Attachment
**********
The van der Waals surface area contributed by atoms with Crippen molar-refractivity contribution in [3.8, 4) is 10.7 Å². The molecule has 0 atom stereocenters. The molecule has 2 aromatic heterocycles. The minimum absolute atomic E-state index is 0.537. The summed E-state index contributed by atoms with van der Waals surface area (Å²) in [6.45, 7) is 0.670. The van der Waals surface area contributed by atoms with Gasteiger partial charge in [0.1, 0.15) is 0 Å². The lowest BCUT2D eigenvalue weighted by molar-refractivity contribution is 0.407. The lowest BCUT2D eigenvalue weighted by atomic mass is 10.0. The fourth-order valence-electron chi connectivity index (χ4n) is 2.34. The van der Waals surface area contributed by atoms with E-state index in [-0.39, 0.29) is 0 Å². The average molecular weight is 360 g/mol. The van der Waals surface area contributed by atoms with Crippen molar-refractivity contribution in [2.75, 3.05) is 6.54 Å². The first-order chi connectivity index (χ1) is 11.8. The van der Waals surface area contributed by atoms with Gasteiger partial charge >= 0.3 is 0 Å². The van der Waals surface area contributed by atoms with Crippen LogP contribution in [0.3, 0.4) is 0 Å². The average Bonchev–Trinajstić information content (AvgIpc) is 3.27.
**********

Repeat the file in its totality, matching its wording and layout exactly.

The van der Waals surface area contributed by atoms with Crippen molar-refractivity contribution in [3.8, 4) is 10.7 Å². The molecule has 0 atom stereocenters. The molecule has 2 aromatic heterocycles. The minimum absolute atomic E-state index is 0.537. The summed E-state index contributed by atoms with van der Waals surface area (Å²) in [6.45, 7) is 0.670. The van der Waals surface area contributed by atoms with Gasteiger partial charge in [0.1, 0.15) is 0 Å². The lowest BCUT2D eigenvalue weighted by molar-refractivity contribution is 0.407. The lowest BCUT2D eigenvalue weighted by atomic mass is 10.0. The fourth-order valence-electron chi connectivity index (χ4n) is 2.34. The van der Waals surface area contributed by atoms with E-state index in [-0.39, 0.29) is 0 Å². The average molecular weight is 360 g/mol. The van der Waals surface area contributed by atoms with Crippen molar-refractivity contribution in [2.75, 3.05) is 6.54 Å². The first-order chi connectivity index (χ1) is 11.8. The van der Waals surface area contributed by atoms with Gasteiger partial charge >= 0.3 is 0 Å². The van der Waals surface area contributed by atoms with Crippen LogP contribution in [0.3, 0.4) is 0 Å². The average Bonchev–Trinajstić information content (AvgIpc) is 3.27.